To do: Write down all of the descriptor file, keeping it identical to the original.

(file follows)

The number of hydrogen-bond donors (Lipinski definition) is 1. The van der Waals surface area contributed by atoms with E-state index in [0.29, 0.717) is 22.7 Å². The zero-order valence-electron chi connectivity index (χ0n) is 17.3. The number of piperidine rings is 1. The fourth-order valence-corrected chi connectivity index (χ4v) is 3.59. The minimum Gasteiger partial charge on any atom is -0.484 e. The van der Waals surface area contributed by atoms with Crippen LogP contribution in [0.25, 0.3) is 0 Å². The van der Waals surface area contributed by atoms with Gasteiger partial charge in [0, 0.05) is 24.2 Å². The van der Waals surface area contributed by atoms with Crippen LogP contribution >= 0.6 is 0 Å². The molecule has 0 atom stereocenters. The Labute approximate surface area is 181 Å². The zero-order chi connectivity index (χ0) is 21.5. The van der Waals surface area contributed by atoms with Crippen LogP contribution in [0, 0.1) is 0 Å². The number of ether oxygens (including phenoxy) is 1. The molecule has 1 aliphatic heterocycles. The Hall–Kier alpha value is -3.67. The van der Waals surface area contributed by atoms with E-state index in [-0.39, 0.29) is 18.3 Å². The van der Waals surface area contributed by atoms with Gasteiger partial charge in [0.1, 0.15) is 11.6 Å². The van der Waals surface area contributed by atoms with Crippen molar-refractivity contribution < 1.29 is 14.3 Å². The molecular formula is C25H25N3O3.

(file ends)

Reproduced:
The number of hydrogen-bond donors (Lipinski definition) is 1. The van der Waals surface area contributed by atoms with E-state index in [0.29, 0.717) is 22.7 Å². The zero-order valence-electron chi connectivity index (χ0n) is 17.3. The number of piperidine rings is 1. The fourth-order valence-corrected chi connectivity index (χ4v) is 3.59. The minimum Gasteiger partial charge on any atom is -0.484 e. The van der Waals surface area contributed by atoms with Crippen LogP contribution in [0.25, 0.3) is 0 Å². The van der Waals surface area contributed by atoms with Gasteiger partial charge in [0, 0.05) is 24.2 Å². The van der Waals surface area contributed by atoms with Crippen LogP contribution >= 0.6 is 0 Å². The molecule has 0 atom stereocenters. The Labute approximate surface area is 181 Å². The zero-order chi connectivity index (χ0) is 21.5. The van der Waals surface area contributed by atoms with Crippen LogP contribution in [0, 0.1) is 0 Å². The number of ether oxygens (including phenoxy) is 1. The molecule has 1 aliphatic heterocycles. The Hall–Kier alpha value is -3.67. The van der Waals surface area contributed by atoms with E-state index in [-0.39, 0.29) is 18.3 Å². The van der Waals surface area contributed by atoms with Gasteiger partial charge in [0.1, 0.15) is 11.6 Å². The van der Waals surface area contributed by atoms with Crippen molar-refractivity contribution < 1.29 is 14.3 Å². The molecular formula is C25H25N3O3.